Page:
And I saw the defense minister, Obeidi, I saw his comments, and frankly, you know, I would tell you, we agree with Minister Obeidi that — that there is no point in trying to go faster than the Iraqis are going to be ready to go.

Q: Is April-May faster than the Iraqis are ready to go? Is that the assessment of this building at this point?

REAR ADM. KIRBY: I don’t know, to be honest with you. I mean, that’s a discussion that we’re having with the Iraqis every single day.

And I also think that it’s a little bit premature to be — to be looking at the calendar and saying, “well, here’s the week and here’s the month, and we’re stepping off.”

I just — I just don’t think that we’re there yet. There may be — I can’t — there may be people in the Defense Department that have aspirations or desires that go along a certain timeline, and I mean, look, that’s what we do here. We are a planning organization. We plan for everything.

But again, I just keep coming back to Secretary Carter’s main point, which is that we’re not going to go any faster than — than we can be successful.

And there’s not — to my knowledge, there’s no artificial pressure being applied to Iraqi leaders to move any faster than they believe they’re capable of.

And we have — certainly, it’s there, you know, this will be their operation, their leadership, they ultimately need to decide the timing. Of course.

But we know we have a role in that, because part of what we’re doing with this train, advise, and assist is to try to get them ready, not just for Mosul, but for all manner of offensive operations inside their country.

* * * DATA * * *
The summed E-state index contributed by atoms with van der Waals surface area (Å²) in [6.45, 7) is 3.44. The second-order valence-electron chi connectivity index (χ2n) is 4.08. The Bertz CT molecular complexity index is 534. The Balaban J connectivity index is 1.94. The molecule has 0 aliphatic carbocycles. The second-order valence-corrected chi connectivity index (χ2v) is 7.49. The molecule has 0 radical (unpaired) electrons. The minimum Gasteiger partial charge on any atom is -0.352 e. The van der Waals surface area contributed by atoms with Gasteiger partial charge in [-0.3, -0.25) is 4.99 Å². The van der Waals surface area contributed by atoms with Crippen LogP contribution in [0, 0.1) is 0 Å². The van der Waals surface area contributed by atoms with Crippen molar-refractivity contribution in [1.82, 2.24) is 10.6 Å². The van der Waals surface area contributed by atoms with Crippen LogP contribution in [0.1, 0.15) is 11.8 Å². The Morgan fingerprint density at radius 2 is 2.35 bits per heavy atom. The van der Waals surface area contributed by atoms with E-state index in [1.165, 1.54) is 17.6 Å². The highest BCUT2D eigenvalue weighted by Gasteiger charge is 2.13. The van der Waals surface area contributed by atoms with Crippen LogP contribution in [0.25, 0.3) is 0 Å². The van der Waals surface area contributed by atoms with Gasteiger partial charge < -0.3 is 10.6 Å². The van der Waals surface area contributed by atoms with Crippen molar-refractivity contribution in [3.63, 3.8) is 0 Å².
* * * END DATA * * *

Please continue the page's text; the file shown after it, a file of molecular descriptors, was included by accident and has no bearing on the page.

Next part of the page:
We know how to do this. We’re good at partnering with other — with other militaries in other countries, and — and we’re good at helping them identify the gaps and seams in their capabilities and then closing those gaps and seams. There are gaps and seams that need to be closed inside the Iraqi Security Force, and that’s what we’re working on.


Q: Sort of a related topic on the training of the Syrian moderate rebels. Is there any update on that?

And a Turkish official was quoted today as saying under the new agreement, something about that program was starting on Sunday.

Do you know anything about that?

REAR ADM. KIRBY: I don’t have anything with respect to Sunday. We’ll certainly welcome the agreement that — that we secured with Turkey to allow us to be — you know, to sort of cement the relationship with respect to train and equip of the moderate opposition members.

Let me — I’m trying to tell you where I think things are right now.

So, the agreement with Turkey was welcome. That was a — when we have like agreements, as you know, with other countries in the region, particularly Qatar and Saudi Arabia, and so it was good to get this one done, and it — it allows us to move forward.

I won’t put a date certain on when the training will begin, but I — but our assessment is that we could be ready sometime within the next four to six weeks to begin actual training.